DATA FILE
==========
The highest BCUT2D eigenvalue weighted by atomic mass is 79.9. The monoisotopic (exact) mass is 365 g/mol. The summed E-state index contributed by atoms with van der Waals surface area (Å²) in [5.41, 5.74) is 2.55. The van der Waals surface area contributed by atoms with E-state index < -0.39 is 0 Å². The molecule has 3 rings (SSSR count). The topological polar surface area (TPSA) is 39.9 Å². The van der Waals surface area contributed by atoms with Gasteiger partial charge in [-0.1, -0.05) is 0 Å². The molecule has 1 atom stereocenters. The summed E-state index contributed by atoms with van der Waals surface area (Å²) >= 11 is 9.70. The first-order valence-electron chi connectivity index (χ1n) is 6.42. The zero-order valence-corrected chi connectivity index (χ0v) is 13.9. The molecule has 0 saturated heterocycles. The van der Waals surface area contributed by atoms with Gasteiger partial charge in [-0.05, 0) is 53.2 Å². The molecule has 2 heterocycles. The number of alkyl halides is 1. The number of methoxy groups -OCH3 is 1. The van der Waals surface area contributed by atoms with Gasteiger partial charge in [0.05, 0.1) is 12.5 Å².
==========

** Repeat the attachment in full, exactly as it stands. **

The highest BCUT2D eigenvalue weighted by atomic mass is 79.9. The monoisotopic (exact) mass is 365 g/mol. The summed E-state index contributed by atoms with van der Waals surface area (Å²) in [5.41, 5.74) is 2.55. The van der Waals surface area contributed by atoms with E-state index < -0.39 is 0 Å². The molecule has 3 rings (SSSR count). The topological polar surface area (TPSA) is 39.9 Å². The van der Waals surface area contributed by atoms with Gasteiger partial charge in [-0.1, -0.05) is 0 Å². The molecule has 1 atom stereocenters. The summed E-state index contributed by atoms with van der Waals surface area (Å²) >= 11 is 9.70. The first-order valence-electron chi connectivity index (χ1n) is 6.42. The zero-order valence-corrected chi connectivity index (χ0v) is 13.9. The molecule has 0 saturated heterocycles. The van der Waals surface area contributed by atoms with Gasteiger partial charge in [-0.05, 0) is 53.2 Å². The molecule has 2 heterocycles. The number of alkyl halides is 1. The number of methoxy groups -OCH3 is 1. The van der Waals surface area contributed by atoms with Gasteiger partial charge in [0.05, 0.1) is 12.5 Å².